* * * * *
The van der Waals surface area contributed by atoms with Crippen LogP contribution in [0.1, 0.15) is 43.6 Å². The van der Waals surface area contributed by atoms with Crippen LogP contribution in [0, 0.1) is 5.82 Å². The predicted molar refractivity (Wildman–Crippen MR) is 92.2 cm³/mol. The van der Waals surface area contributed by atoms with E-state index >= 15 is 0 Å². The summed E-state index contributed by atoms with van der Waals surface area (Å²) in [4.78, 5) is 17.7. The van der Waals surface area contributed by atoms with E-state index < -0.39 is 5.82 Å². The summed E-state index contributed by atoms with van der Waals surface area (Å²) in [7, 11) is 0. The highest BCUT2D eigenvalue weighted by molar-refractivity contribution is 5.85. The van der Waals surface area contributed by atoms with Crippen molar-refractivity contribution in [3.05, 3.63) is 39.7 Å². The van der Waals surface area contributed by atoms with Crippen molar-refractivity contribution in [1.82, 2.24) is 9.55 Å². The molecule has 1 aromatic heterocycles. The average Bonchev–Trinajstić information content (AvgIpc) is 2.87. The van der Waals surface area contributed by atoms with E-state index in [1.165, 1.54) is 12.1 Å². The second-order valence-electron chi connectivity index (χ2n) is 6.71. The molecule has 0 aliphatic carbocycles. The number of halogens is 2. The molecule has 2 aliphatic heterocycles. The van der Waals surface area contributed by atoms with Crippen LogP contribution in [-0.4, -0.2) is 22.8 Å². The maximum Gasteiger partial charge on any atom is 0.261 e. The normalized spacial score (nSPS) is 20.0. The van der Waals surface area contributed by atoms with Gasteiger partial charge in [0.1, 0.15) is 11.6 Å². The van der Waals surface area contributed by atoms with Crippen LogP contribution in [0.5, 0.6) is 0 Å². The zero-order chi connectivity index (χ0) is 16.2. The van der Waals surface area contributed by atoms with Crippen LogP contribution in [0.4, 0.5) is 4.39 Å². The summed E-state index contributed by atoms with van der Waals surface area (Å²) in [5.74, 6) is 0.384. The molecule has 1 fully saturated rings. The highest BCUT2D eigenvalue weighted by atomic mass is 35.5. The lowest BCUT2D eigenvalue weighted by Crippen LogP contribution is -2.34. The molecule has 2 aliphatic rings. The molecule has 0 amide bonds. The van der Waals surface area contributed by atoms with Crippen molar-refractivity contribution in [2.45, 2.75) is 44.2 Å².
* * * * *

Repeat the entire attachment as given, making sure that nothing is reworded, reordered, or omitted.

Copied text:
The van der Waals surface area contributed by atoms with Crippen LogP contribution in [0.1, 0.15) is 43.6 Å². The van der Waals surface area contributed by atoms with Crippen LogP contribution in [0, 0.1) is 5.82 Å². The predicted molar refractivity (Wildman–Crippen MR) is 92.2 cm³/mol. The van der Waals surface area contributed by atoms with E-state index >= 15 is 0 Å². The summed E-state index contributed by atoms with van der Waals surface area (Å²) in [4.78, 5) is 17.7. The van der Waals surface area contributed by atoms with E-state index < -0.39 is 5.82 Å². The summed E-state index contributed by atoms with van der Waals surface area (Å²) in [7, 11) is 0. The highest BCUT2D eigenvalue weighted by molar-refractivity contribution is 5.85. The van der Waals surface area contributed by atoms with Crippen molar-refractivity contribution in [3.05, 3.63) is 39.7 Å². The van der Waals surface area contributed by atoms with Crippen molar-refractivity contribution in [1.82, 2.24) is 9.55 Å². The molecule has 1 aromatic heterocycles. The average Bonchev–Trinajstić information content (AvgIpc) is 2.87. The van der Waals surface area contributed by atoms with E-state index in [1.165, 1.54) is 12.1 Å². The second-order valence-electron chi connectivity index (χ2n) is 6.71. The molecule has 0 aliphatic carbocycles. The number of halogens is 2. The molecule has 2 aliphatic heterocycles. The van der Waals surface area contributed by atoms with Crippen LogP contribution in [-0.4, -0.2) is 22.8 Å². The maximum Gasteiger partial charge on any atom is 0.261 e. The normalized spacial score (nSPS) is 20.0. The van der Waals surface area contributed by atoms with Gasteiger partial charge in [0.1, 0.15) is 11.6 Å². The van der Waals surface area contributed by atoms with Crippen LogP contribution in [0.5, 0.6) is 0 Å². The zero-order chi connectivity index (χ0) is 16.2. The van der Waals surface area contributed by atoms with Crippen LogP contribution in [0.4, 0.5) is 4.39 Å². The summed E-state index contributed by atoms with van der Waals surface area (Å²) in [5.74, 6) is 0.384. The molecule has 1 fully saturated rings. The highest BCUT2D eigenvalue weighted by atomic mass is 35.5. The lowest BCUT2D eigenvalue weighted by Crippen LogP contribution is -2.34. The molecule has 2 aliphatic rings. The molecule has 0 amide bonds. The van der Waals surface area contributed by atoms with Crippen molar-refractivity contribution in [2.45, 2.75) is 44.2 Å².